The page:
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Malfatti, Anita Catarina (1889–1964)

Malfatti, Anita Catarina (1889–1964)

Anita Catarina Malfatti (b. 2December 1889; d. 6 November 1964), Paulista artist who helped ignite the Brazilian modernist movement. Her oils, drawings, engravings, pastels, and watercolors were exhibited for fifty years in museums in Brazil, France, the United States, Argentina, and Chile.

Malfatti's Italian-born father died before she was thirteen. Her mother, a North American of German descent, was her first art teacher. Born with an atrophied right arm and hand, Malfatti received extensive training to use her left hand. After attending the Escola Americana, Malfatti graduated from Mackenzie College, and later taught at both institutions. Her uncle, Jorge Krug, sent her to Berlin (where she studied with Fritz Burger, Lovis Corinth, and Bischoff-Culm from 1910 to 1914). From 1914 to 1916 she took classes in New York at the Art Students League and at the Independent School of Art with Homer Boss. In 1915 her illustrations appeared in Vogue and Vanity Fair and she also painted some of the oils (O japones, O homen amarelo, a boba, a mulher de cabelos verdes) that led to the "Anita Malfatti Affair."

After returning to São Paulo in 1916, Malfatti painted two other controversial oils, Tropical and O saci, which were shown at her "Exposicão de pintura moderna" in São Paulo from December 1917 through January 1918. At first the exhibit was a success. But then an influential newspaper critic's hostile remarks led to demands for refunds and a flood of articles pro and con. Following this "Anita Malfatti Affair," a small group of young writers, other artists, and musicians began planning an event, the Modern Art Week, held in São Paulo in 1922, to vindicate her "martyrdom" and to modernize the Brazilian arts. The event did not change public opinion, however. With other members of the "Grupo dos Cinco" (Mario de Andrade, Tarsila do Amaral, Oswaldo de Andrade and Menotti del Picchia) and other Brazilians, including Lucilia Guimarães Villa-Lobos, Heitor Villa-lobos, Victor Brecheret, and Emiliano Di Calvalcanti, Malfatti traveled to Europe, where she stayed until 1928.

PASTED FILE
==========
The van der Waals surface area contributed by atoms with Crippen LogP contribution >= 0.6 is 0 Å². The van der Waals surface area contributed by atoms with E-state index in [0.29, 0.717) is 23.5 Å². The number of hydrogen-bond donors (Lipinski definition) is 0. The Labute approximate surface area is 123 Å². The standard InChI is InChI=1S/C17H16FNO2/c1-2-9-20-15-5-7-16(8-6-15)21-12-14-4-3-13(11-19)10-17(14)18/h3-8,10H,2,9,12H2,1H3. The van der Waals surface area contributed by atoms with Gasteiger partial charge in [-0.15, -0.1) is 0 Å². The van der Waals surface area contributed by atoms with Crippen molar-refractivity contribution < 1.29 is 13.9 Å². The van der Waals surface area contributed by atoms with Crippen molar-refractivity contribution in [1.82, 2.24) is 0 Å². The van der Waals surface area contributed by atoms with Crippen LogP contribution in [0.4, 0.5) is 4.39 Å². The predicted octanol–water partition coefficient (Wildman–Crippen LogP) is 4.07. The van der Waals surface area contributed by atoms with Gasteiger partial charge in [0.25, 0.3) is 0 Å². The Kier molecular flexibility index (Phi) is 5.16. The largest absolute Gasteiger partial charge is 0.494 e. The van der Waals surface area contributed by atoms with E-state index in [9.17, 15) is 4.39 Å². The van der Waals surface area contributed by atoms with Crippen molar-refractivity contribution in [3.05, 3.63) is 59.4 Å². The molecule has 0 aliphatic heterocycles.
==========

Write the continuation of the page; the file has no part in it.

Malfatti had many exhibitions in Brazil, including major shows at the Salão Paulista de Arte Moderna (1932), the Salão de Arte de Feira Nacional de Indústrias (1941), the Salão Bahiano de Belas Artes (1949), and the Bienales do Museu de Arte Moderna (1951, and retrospective 1963). She was president and director of the Sindicatos dos Artistas Plásticos from 1941 to 1946.

See alsoArt: The Twentieth Century; Modernism, Brazil.

BIBLIOGRAPHY

Mary [Luciana] Lombardi, "Women in the Modern Art Movement in Brazil: Salon Leaders, Artists, and Musicians, 1917–1930" (Ph.D. diss., University of California at Los Angeles, 1977).

Marta Rossetti Batista, Brasil. Vol. 1, Tempo Modernista—1917/29: Documentacão (1972), and Anita Malfatti (1889–1964) (1977).

Additional Bibliography

Camargos, Marcia. Semana de 22: Entre vaias e aplausos. São Paulo, Brazil: Boitempo, 2002.

Jardim, Eduardo. Mário de Andrade: A morte do poeta. Rio de Janeiro: Civilização Brasileira, 2005.

Prada, Cecília. "As mulheres de '22." Problemas Brasileiros 33: 314 (Mar-Apr 1996): 41-44.

                                    Mary Luciana Lombardi

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